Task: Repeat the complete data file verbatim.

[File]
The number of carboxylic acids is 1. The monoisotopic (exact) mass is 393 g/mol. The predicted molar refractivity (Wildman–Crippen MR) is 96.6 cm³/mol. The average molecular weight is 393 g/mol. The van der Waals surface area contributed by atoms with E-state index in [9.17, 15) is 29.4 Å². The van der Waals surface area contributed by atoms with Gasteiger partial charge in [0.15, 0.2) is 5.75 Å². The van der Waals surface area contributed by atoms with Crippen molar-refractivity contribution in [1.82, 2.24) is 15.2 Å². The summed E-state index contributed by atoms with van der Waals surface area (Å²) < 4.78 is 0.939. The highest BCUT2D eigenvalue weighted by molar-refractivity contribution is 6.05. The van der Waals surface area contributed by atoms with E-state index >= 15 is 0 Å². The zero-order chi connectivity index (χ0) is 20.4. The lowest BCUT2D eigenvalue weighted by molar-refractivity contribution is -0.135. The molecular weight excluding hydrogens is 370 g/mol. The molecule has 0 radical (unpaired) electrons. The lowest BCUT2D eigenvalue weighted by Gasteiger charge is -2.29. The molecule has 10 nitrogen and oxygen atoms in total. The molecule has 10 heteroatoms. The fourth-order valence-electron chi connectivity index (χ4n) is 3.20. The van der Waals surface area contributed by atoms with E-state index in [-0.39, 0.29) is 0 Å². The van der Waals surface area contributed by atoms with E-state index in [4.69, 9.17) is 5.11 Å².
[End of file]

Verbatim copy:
The number of carboxylic acids is 1. The monoisotopic (exact) mass is 393 g/mol. The predicted molar refractivity (Wildman–Crippen MR) is 96.6 cm³/mol. The average molecular weight is 393 g/mol. The van der Waals surface area contributed by atoms with E-state index in [9.17, 15) is 29.4 Å². The van der Waals surface area contributed by atoms with Gasteiger partial charge in [0.15, 0.2) is 5.75 Å². The van der Waals surface area contributed by atoms with Crippen molar-refractivity contribution in [1.82, 2.24) is 15.2 Å². The summed E-state index contributed by atoms with van der Waals surface area (Å²) < 4.78 is 0.939. The highest BCUT2D eigenvalue weighted by molar-refractivity contribution is 6.05. The van der Waals surface area contributed by atoms with E-state index >= 15 is 0 Å². The zero-order chi connectivity index (χ0) is 20.4. The lowest BCUT2D eigenvalue weighted by molar-refractivity contribution is -0.135. The molecular weight excluding hydrogens is 370 g/mol. The molecule has 0 radical (unpaired) electrons. The lowest BCUT2D eigenvalue weighted by Gasteiger charge is -2.29. The molecule has 10 nitrogen and oxygen atoms in total. The molecule has 10 heteroatoms. The fourth-order valence-electron chi connectivity index (χ4n) is 3.20. The van der Waals surface area contributed by atoms with E-state index in [-0.39, 0.29) is 0 Å². The van der Waals surface area contributed by atoms with E-state index in [4.69, 9.17) is 5.11 Å².